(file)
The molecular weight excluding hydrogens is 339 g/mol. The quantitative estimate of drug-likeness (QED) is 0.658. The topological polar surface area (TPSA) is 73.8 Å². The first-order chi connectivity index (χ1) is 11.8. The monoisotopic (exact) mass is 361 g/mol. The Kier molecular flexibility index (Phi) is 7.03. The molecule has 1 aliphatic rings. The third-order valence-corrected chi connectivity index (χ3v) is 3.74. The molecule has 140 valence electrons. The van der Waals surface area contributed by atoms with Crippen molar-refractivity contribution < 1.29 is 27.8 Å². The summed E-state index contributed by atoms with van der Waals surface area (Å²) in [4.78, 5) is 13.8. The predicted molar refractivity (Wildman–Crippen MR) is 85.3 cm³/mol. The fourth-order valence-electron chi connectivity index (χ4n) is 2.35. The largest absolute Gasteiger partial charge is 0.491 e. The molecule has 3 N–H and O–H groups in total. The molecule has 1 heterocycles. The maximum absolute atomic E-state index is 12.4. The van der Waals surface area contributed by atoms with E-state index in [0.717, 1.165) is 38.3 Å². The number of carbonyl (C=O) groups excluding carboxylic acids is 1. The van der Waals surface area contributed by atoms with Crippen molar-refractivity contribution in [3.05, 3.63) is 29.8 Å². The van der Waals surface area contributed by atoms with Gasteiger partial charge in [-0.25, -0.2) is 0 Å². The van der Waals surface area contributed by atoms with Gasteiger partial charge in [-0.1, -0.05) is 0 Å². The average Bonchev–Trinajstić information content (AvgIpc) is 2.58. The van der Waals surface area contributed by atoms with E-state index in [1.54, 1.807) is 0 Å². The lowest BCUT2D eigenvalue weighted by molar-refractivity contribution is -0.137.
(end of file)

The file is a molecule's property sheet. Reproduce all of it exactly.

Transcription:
The molecular weight excluding hydrogens is 339 g/mol. The quantitative estimate of drug-likeness (QED) is 0.658. The topological polar surface area (TPSA) is 73.8 Å². The first-order chi connectivity index (χ1) is 11.8. The monoisotopic (exact) mass is 361 g/mol. The Kier molecular flexibility index (Phi) is 7.03. The molecule has 1 aliphatic rings. The third-order valence-corrected chi connectivity index (χ3v) is 3.74. The molecule has 140 valence electrons. The van der Waals surface area contributed by atoms with Crippen molar-refractivity contribution < 1.29 is 27.8 Å². The summed E-state index contributed by atoms with van der Waals surface area (Å²) in [4.78, 5) is 13.8. The predicted molar refractivity (Wildman–Crippen MR) is 85.3 cm³/mol. The fourth-order valence-electron chi connectivity index (χ4n) is 2.35. The largest absolute Gasteiger partial charge is 0.491 e. The molecule has 3 N–H and O–H groups in total. The molecule has 1 heterocycles. The maximum absolute atomic E-state index is 12.4. The van der Waals surface area contributed by atoms with E-state index in [0.717, 1.165) is 38.3 Å². The number of carbonyl (C=O) groups excluding carboxylic acids is 1. The van der Waals surface area contributed by atoms with Crippen molar-refractivity contribution in [3.05, 3.63) is 29.8 Å². The van der Waals surface area contributed by atoms with Gasteiger partial charge in [-0.25, -0.2) is 0 Å². The van der Waals surface area contributed by atoms with Gasteiger partial charge in [-0.1, -0.05) is 0 Å². The average Bonchev–Trinajstić information content (AvgIpc) is 2.58. The van der Waals surface area contributed by atoms with E-state index in [1.54, 1.807) is 0 Å². The lowest BCUT2D eigenvalue weighted by molar-refractivity contribution is -0.137.